Obecnie dostępne metody leczenia choroby Alzheimera (inhibitory cholinesterazy i memantyna) mają prawdopodobnie głównie działanie objawowe, a ich wpływ na naturalny przebieg choroby jest wątpliwy. Strategie aktywnej i pasywnej immunizacji są intensywnie badane przez ostatnie 10 lat. Wyniki badań eksperymentalnych oraz wstępne wyniki badań chorych z AD wskazują, że działanie immunoterapii może wykraczać poza efekt objawowy i wpływać nie tylko na objawy (poznawcze, behawioralne), ale także na progresję neuropatologiczną i, prawdopodobnie, biomarkery. W pracy przedstawiono wyniki badań z wykorzystaniem modeli zwierzęcych AD i użyciem metod aktywnej i pasywnej immunizacji anty-Ab. Omówiono trudności z przełożeniem wyników uzyskanych z wykorzystaniem zwierząt laboratoryjnych na potencjalne metody terapeutyczne u ludzi. Opisano ponadto pierwsze wyniki badań na ludziach i podjęto próbę odpowiedzi na pytanie o mechanizmy działania immunoterapii w AD. Krytycznej analizie poddano wyniki pierwszych badań klinicznych na ludziach z użyciem szczepionki AN-1792, ze szczególnym uwzględnieniem możliwych przyczyn obserwowanych w tych badaniach powikłań (zapalenie mózgu). Obecnie prowadzonych jest kilka innych badań z aktywną immunizacją, w których zastosowano technologie zmniejszające ryzyko zapalenia mózgu. W pracy omówiono także prowadzone obecnie próby kliniczne z wykorzystaniem technik pasywnej immunizacji i wskazano na potencjalne przewagi tej metody nad immunizacją aktywną, zwłaszcza w kontekście tolerancji leczenia.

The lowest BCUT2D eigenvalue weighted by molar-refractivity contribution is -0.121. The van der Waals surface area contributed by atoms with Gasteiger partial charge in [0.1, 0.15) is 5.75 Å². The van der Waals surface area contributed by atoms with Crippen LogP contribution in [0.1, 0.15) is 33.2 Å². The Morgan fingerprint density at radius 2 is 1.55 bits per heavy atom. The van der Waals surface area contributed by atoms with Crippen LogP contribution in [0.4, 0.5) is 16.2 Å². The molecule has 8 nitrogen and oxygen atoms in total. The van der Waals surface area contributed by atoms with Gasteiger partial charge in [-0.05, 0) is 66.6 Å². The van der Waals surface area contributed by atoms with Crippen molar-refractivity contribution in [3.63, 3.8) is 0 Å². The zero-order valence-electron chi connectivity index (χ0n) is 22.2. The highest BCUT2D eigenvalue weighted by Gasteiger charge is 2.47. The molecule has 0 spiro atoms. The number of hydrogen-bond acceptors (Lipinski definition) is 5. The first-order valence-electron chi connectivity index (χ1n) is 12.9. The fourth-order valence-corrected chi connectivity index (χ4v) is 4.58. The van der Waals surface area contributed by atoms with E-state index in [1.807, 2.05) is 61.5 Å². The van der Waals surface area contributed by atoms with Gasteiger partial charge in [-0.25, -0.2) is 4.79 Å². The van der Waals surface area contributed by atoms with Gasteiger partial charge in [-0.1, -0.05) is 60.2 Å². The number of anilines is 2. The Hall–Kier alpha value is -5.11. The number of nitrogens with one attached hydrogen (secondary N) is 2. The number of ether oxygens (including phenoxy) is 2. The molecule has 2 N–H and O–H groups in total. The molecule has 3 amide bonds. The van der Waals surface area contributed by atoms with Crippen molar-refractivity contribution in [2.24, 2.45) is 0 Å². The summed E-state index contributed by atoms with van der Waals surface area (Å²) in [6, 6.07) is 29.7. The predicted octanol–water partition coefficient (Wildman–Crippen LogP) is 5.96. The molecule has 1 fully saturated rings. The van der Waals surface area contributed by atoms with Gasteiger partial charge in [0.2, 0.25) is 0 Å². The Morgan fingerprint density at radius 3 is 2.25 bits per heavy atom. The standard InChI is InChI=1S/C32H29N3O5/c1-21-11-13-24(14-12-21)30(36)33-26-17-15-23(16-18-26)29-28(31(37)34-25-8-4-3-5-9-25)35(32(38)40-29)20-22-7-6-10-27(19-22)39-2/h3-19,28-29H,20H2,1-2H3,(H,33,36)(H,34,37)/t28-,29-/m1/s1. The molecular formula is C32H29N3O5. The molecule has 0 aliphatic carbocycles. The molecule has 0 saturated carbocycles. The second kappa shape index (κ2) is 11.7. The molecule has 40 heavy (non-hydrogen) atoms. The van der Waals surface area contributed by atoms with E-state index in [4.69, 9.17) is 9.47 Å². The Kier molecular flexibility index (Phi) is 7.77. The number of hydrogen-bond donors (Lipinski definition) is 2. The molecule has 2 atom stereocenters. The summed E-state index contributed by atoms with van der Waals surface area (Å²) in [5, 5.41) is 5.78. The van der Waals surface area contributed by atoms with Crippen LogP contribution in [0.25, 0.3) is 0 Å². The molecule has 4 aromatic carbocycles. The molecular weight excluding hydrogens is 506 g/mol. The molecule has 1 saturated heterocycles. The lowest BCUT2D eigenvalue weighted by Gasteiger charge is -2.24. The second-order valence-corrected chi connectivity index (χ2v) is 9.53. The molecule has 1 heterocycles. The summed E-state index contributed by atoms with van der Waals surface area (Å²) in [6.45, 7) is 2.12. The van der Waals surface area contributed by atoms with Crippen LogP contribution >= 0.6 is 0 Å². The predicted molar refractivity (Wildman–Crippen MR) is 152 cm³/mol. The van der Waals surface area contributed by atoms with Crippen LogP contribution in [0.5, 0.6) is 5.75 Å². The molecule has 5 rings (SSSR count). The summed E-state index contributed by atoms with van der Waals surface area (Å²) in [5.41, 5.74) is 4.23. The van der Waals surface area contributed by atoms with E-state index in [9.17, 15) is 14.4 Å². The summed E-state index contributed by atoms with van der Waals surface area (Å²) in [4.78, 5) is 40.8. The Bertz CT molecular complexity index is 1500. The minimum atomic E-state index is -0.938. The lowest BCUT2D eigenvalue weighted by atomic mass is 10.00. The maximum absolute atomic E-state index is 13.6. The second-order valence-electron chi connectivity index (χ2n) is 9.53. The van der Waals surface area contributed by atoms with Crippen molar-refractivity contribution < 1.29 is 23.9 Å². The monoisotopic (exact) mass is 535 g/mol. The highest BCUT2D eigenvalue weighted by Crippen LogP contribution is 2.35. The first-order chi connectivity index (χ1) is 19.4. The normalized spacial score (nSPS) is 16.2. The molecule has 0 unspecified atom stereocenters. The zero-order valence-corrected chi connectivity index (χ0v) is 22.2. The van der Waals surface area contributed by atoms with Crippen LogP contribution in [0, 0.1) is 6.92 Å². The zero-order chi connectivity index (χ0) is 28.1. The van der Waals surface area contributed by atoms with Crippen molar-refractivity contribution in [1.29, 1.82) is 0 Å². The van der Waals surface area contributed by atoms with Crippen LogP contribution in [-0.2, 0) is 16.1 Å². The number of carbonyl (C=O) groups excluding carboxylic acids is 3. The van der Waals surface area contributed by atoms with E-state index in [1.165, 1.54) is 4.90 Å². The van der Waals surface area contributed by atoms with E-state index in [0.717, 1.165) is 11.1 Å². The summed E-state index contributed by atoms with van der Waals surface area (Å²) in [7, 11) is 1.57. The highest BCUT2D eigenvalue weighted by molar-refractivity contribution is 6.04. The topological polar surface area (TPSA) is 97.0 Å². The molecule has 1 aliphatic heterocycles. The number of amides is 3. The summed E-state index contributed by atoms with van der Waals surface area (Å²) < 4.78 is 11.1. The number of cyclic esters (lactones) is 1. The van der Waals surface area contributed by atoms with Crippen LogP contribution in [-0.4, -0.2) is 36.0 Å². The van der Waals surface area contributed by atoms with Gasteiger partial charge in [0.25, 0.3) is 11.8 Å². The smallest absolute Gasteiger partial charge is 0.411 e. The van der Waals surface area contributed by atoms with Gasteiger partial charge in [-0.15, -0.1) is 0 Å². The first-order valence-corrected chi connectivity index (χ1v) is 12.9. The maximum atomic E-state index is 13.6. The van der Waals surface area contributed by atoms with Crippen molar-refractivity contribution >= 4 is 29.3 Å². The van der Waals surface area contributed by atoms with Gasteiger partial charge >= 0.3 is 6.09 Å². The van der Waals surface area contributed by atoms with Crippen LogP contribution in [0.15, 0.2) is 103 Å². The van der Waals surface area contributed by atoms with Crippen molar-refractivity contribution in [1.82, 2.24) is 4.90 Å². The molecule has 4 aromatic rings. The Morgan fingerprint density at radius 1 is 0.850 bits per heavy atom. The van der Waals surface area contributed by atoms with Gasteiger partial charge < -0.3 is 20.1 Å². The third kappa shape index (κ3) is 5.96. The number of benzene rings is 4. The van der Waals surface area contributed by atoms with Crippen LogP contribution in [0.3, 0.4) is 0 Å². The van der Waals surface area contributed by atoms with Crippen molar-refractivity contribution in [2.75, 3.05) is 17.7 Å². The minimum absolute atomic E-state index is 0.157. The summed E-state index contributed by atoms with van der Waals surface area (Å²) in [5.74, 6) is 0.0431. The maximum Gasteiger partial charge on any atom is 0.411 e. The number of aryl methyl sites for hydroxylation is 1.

Discipline
Year
Volume
8
Issue
2
Pages
77-83
Physical description
References
  • 1. Games D., Adams D., Alessandrini R. i wsp.: Alzheimer-type neuropathology in transgenic mice overexpressing V717F β-amyloid precursor protein. Nature 1995; 373: 523-527.
  • 2. Johnson-Wood K., Lee M., Motter R. i wsp.: Amyloid precursor protein processing and Ab42 deposition in a transgenic mouse model of Alzheimer disease. Proc. Natl Acad. Sci. USA 1997; 94: 1550-1555.
  • 3. Schenk D., Barbour R., Dunn W. i wsp.: Immunization with amyloid-β attenuates Alzheimer-disease-like pathology in the PDAPP mouse. Nature 1999; 400: 173-177.